The excerpt below is from John Kuhl’s 2013 book, Hunterdon County in the Civil War: The Times, The Men, Their Stories. Full source information can be found at the bottom of the page.
Paul had been born in Copper Hill [New Jersey] on 26 November 1842 to Leonard P. Kuhl and Dorothy Sutphin. The Kuhl family had come from Germany to Hunterdon County in the 1720s and farmed there ever since. They had also dabbled in the mercantile business and had gained some local prominence over the years. Paul’s brother Richard had been born lame but had become a good lawyer and would go on to serve as a state senator. Paul’s name appears on the 1861 militia rolls as the 2nd Lieutenant of the Copper Hill Guards. When the 15th regiment was forming at Flemington Paul enlisted at age 19 and was mustered as a Corporal in its Company A on 5 August 1862. Promotion to 5th Sergeant soon followed and just before Chancellorsville he was promoted to 1st Sergeant, the highest ranking non-commissioned officer in the company. This rank was typically a springboard to a commission and Paul would certainly have looked forward to an officer’s rank.
He survived the first four of the eight days of the blood bath at Spotsylvania where the regimental marker on the field records 312 casualties among their 444 men on that field. On the fifth day, 12 May, the 15th was the flanking regiment of the 6th Corps attack as it struck the Confederate horseshoe line at the Bloody Angle. In his regimental history Chaplain Haines records that Paul had made it up to the rebel lines but had been shot down there. In a letter of 16 May to Paul’s brother Dick, fellow townsman James Bullock also of Company A, reported having gone out the previous day to recover Paul’s body despite the real risk of enemy sharpshooters still in the area. He and his detail brought in and buried the bodies of Captain Walker, Captain Shimer, Lieutenant Justice (of Lambertville), and Paul. They were interred in that order in a row on nearby Brown’s farm. “Paul’s body was nearly riddled. His first wound was in the right leg and he had tied his handkerchief around it (Haines said he had fashioned a tourniquet with that and his ramrod). He would have recovered, I guess, if he could have got out. His Right Arm and Right Breast were struck two or three times. His pockets had been rifled, but Bellis found his Testament, a Comb, and 2 pictures in one pocket, also a few postage stamps. I have put the Testament, Comb, and Pictures up and put them in the mail…The horrors of the last few days cannot be imagined, let alone be described.” Paul had long been known as a pious and “consistent Christian”. At the end, a wounded fellow soldier lying next to Paul later remembered that he had uttered, “Tell the Captain I followed him as far as I could, but hereafter I shall be with my savior who alone can render all the help I need.” In 1877 Paul’s remains were dug up and re-interred in the National Cemetery in Fredericksburg, VA. A cenotaph, or memorial stone, now sits in the cemetery of the Flemington Presbyterian Church to mark his passing.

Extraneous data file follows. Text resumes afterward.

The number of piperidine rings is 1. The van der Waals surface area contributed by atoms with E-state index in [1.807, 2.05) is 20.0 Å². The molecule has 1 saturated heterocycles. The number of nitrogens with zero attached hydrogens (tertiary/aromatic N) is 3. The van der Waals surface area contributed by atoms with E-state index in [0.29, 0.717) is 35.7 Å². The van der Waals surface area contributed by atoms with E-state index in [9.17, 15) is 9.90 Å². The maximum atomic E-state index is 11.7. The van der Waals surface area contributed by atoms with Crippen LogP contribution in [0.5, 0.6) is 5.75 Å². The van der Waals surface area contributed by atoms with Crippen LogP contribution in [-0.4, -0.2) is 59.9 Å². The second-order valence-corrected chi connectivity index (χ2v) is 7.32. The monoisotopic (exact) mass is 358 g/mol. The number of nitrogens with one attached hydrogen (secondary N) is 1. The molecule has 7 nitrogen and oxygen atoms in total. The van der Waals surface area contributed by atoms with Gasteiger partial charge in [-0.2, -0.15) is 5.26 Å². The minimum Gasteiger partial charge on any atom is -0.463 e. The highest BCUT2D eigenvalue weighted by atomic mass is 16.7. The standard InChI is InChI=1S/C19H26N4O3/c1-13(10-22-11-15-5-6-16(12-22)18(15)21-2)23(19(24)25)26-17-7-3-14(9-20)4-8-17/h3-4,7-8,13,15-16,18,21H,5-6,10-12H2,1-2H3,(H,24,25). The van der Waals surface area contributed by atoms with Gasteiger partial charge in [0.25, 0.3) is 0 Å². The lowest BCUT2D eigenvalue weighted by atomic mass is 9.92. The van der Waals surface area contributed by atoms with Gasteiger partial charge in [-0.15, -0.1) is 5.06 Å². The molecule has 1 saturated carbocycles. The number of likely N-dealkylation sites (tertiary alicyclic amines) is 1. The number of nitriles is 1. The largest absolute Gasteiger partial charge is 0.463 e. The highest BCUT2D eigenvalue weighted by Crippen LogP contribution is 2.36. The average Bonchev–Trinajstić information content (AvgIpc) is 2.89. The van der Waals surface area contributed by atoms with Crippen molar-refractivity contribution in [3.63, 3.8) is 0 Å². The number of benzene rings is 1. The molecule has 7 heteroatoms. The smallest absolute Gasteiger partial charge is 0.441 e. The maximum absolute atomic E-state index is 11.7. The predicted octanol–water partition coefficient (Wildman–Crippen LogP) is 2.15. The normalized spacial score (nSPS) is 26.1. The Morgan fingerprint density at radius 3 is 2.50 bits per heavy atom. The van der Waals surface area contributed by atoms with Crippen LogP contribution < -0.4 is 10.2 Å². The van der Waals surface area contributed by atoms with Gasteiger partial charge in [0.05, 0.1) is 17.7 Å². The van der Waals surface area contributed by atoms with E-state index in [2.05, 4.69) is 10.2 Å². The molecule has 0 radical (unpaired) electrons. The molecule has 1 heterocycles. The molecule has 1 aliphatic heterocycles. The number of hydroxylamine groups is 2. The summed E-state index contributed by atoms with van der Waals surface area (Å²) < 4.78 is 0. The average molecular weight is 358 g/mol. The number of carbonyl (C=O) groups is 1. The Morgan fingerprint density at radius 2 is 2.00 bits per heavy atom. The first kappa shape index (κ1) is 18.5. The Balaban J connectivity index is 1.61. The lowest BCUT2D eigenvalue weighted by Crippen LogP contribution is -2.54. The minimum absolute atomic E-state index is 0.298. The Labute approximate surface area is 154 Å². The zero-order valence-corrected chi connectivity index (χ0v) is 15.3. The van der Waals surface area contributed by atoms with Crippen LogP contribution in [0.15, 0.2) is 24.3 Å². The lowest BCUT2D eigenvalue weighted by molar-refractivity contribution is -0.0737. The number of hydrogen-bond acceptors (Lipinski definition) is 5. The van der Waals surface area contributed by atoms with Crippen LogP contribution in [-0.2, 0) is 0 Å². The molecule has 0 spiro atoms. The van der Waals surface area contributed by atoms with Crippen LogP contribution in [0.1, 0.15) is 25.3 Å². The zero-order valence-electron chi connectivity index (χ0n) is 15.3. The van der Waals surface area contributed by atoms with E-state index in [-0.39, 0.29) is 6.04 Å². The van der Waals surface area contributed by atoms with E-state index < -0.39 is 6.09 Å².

SOURCE: Kuhl, John W., Hunterdon County in the Civil War: The Times, The Men, Their Stories. Flemington: Hunterdon County Cultural and Heritage Commission, 2013. Print.
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